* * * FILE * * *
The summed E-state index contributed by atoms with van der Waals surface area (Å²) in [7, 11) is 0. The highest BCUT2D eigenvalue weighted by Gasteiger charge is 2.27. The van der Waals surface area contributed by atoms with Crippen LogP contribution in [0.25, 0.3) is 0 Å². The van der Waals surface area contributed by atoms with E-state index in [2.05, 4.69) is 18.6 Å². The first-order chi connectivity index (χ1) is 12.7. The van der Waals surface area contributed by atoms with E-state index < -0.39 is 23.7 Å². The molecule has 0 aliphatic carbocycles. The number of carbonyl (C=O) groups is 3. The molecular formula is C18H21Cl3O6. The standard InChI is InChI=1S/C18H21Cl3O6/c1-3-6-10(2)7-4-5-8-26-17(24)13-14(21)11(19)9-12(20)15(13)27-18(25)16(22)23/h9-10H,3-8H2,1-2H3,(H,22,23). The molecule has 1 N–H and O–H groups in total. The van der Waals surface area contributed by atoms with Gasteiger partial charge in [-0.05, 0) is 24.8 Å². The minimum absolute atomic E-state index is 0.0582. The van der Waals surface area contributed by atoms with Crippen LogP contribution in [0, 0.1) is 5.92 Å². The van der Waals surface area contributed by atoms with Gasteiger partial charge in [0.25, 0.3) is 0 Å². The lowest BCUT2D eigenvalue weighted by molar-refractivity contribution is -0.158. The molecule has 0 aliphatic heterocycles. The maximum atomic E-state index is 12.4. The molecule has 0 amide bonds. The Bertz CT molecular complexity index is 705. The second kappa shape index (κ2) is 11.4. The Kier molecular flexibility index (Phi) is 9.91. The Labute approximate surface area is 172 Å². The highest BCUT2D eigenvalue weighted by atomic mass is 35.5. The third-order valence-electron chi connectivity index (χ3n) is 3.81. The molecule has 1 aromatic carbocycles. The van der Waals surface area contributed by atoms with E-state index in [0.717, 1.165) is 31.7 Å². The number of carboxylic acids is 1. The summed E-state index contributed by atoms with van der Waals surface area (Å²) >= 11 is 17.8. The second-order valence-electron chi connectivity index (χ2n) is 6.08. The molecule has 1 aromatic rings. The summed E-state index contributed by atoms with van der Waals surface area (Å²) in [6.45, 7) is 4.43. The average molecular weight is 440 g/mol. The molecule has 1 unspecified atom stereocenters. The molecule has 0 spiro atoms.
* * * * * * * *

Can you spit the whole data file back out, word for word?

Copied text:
The summed E-state index contributed by atoms with van der Waals surface area (Å²) in [7, 11) is 0. The highest BCUT2D eigenvalue weighted by Gasteiger charge is 2.27. The van der Waals surface area contributed by atoms with Crippen LogP contribution in [0.25, 0.3) is 0 Å². The van der Waals surface area contributed by atoms with E-state index in [2.05, 4.69) is 18.6 Å². The first-order chi connectivity index (χ1) is 12.7. The van der Waals surface area contributed by atoms with E-state index < -0.39 is 23.7 Å². The molecule has 0 aliphatic carbocycles. The number of carbonyl (C=O) groups is 3. The molecular formula is C18H21Cl3O6. The standard InChI is InChI=1S/C18H21Cl3O6/c1-3-6-10(2)7-4-5-8-26-17(24)13-14(21)11(19)9-12(20)15(13)27-18(25)16(22)23/h9-10H,3-8H2,1-2H3,(H,22,23). The molecule has 1 N–H and O–H groups in total. The van der Waals surface area contributed by atoms with Gasteiger partial charge in [-0.05, 0) is 24.8 Å². The minimum absolute atomic E-state index is 0.0582. The van der Waals surface area contributed by atoms with Crippen LogP contribution in [0, 0.1) is 5.92 Å². The van der Waals surface area contributed by atoms with Gasteiger partial charge in [0.25, 0.3) is 0 Å². The lowest BCUT2D eigenvalue weighted by molar-refractivity contribution is -0.158. The molecule has 0 aliphatic heterocycles. The maximum atomic E-state index is 12.4. The molecule has 0 amide bonds. The Bertz CT molecular complexity index is 705. The second kappa shape index (κ2) is 11.4. The Kier molecular flexibility index (Phi) is 9.91. The Labute approximate surface area is 172 Å². The highest BCUT2D eigenvalue weighted by atomic mass is 35.5. The third-order valence-electron chi connectivity index (χ3n) is 3.81. The molecule has 1 aromatic carbocycles. The van der Waals surface area contributed by atoms with E-state index in [0.717, 1.165) is 31.7 Å². The number of carboxylic acids is 1. The summed E-state index contributed by atoms with van der Waals surface area (Å²) >= 11 is 17.8. The second-order valence-electron chi connectivity index (χ2n) is 6.08. The molecule has 1 aromatic rings. The summed E-state index contributed by atoms with van der Waals surface area (Å²) in [6.45, 7) is 4.43. The average molecular weight is 440 g/mol. The molecule has 1 unspecified atom stereocenters. The molecule has 0 spiro atoms.